Choosing a Tablet? Specs Comparison Isn’t Everything

While exploring various narratives online last evening, aimed at guiding potential buyers in their tablet choices by juxtaposing the features of the Motorola Xoom against those of the iPad 2, from multitasking capabilities to processing power and memory, it became clear that the analysts were barking up the wrong tree.

They completely missed the point.

The essence of choosing a tablet isn’t encapsulated by its specifications. It revolves around the user experience, how the device is utilized, and its adaptability to user needs.

Why is the iPad outperforming netbooks? It’s simple. The iPad and netbooks cater to similar markets, but the iPad does so with a device that’s better designed and more intuitive. Those who have switched from using a netbook for basic tasks like browsing, emailing, and media consumption to using an iPad understand this difference. The iPad’s design is lighter, thinner, and its interface is more user-friendly, eliminating the cumbersome physical barriers of a netbook like awkward shapes and clunky keyboards.

Interaction is direct; you touch what you want to interact with, no intermediary device needed.

Then consider the Xoom. Unlike a netbook, the Xoom is essentially a large, powerful computer with a touchscreen. It represents what happens when engineers are left to their own devices without the guiding hand of designers and artists to temper their creations.

Yes, the Xoom might excel at multitasking and it may boast impressive technical specs like advanced chips and multiple ports. However, these are not the primary reasons consumers flock to iPads.

People are drawn to iPads because of their simplicity and intuitiveness. Even toddlers or less tech-savvy pets can navigate its interface.

iPads not only meet user expectations; they exceed them, delivering a seamless, almost magical user experience.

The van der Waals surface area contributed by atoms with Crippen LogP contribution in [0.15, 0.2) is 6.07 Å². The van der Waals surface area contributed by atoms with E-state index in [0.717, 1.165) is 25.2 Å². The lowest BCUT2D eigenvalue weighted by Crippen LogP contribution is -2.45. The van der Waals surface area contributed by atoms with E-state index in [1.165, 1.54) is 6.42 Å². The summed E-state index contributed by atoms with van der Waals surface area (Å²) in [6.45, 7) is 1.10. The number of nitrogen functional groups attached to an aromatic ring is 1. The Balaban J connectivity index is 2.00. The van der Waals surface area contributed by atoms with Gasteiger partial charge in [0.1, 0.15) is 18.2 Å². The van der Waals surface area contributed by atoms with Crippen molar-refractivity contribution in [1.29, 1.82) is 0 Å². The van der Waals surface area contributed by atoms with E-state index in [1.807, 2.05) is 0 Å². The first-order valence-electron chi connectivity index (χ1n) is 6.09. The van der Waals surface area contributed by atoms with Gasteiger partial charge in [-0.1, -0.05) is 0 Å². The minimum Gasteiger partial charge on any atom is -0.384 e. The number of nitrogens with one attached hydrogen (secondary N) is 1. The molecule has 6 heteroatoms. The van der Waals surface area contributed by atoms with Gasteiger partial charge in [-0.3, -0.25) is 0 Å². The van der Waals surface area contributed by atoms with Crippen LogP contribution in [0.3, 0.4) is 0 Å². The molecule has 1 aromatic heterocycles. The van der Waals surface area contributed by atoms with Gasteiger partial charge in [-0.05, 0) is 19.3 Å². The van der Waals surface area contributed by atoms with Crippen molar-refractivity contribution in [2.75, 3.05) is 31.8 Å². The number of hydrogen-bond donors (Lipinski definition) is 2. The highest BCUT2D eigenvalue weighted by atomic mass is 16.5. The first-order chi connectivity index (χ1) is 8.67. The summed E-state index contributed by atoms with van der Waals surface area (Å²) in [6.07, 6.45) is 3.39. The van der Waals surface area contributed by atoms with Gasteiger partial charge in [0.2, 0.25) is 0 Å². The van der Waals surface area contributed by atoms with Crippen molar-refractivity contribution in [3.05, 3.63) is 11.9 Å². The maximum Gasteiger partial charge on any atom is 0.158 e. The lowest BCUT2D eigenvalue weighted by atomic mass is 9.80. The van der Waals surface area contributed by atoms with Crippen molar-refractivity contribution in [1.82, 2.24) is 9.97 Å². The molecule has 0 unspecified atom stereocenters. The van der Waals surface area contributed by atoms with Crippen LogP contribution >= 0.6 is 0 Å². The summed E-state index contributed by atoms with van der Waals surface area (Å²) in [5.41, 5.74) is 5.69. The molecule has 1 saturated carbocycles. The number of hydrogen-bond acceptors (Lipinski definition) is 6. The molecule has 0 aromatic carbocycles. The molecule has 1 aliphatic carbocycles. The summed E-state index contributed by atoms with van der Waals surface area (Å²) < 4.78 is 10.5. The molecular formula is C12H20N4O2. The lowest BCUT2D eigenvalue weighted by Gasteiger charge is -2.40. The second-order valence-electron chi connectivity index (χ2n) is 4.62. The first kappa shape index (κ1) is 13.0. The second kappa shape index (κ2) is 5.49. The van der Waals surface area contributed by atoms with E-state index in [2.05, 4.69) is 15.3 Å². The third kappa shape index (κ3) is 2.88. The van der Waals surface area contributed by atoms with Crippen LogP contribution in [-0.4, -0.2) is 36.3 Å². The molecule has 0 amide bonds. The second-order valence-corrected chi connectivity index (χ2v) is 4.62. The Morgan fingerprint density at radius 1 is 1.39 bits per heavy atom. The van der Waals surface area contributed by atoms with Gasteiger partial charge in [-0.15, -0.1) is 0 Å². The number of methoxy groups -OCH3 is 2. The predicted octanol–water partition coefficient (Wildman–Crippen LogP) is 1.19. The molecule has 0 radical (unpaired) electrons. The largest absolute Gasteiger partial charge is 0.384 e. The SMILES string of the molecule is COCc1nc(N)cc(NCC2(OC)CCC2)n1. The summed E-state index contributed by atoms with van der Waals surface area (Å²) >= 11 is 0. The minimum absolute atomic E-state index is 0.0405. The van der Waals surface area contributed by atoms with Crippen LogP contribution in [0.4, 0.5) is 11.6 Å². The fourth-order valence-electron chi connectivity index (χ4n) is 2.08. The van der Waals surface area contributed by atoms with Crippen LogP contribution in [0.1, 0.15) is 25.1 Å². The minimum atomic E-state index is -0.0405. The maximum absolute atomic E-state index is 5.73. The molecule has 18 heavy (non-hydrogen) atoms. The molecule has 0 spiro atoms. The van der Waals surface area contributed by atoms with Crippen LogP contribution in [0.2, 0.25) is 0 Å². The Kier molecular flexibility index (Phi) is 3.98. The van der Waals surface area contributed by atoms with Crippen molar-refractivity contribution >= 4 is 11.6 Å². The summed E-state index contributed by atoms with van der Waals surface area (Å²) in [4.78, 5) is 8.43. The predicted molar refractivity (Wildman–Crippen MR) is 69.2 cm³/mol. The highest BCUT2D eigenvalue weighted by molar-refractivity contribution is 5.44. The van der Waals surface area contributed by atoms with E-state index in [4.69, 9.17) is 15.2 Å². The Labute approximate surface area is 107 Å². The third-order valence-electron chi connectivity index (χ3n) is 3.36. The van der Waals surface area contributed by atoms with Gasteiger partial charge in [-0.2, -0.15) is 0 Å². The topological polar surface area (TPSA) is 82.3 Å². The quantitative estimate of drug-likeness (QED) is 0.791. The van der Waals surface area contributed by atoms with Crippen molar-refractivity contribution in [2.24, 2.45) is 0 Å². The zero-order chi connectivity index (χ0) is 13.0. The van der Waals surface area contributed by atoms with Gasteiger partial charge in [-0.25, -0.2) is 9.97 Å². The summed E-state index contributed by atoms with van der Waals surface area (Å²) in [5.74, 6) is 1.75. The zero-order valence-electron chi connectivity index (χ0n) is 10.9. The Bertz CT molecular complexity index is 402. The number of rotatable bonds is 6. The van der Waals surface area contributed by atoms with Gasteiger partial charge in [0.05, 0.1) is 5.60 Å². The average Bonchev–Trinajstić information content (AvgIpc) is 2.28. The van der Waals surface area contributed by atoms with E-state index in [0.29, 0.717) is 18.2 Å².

Choosing an iPad goes beyond the allure of the Apple brand. It’s not about a conditioned reflex or any form of brand loyalty, nor is it about metaphorically drinking the Kool-Aid. It’s about appreciating stellar design and a superior user experience, and recognizing the overall value of the product. It’s about what the iPad accomplishes, rather than the potential of what it might do, which ultimately holds little value for the average consumer.

If you have the resources and are considering a tablet, by all means, consider the Xoom. It’s your money and your decision.

However, you might want to wait until this fall when Lion enters the tablet scene, potentially eclipsing the Xoom.

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Mel

Linda is a dedicated writer for TUAW, bringing insightful and engaging content to Apple enthusiasts. With a deep understanding of Apple products like the iPhone, iPad, and MacBook, Linda offers readers valuable tips, reviews, and news updates. His articles reflect a genuine love for technology and a commitment to keeping the Apple community informed. Linda’s clear and approachable writing style makes complex topics accessible, ensuring that every reader can stay up-to-date with the latest in the Apple world.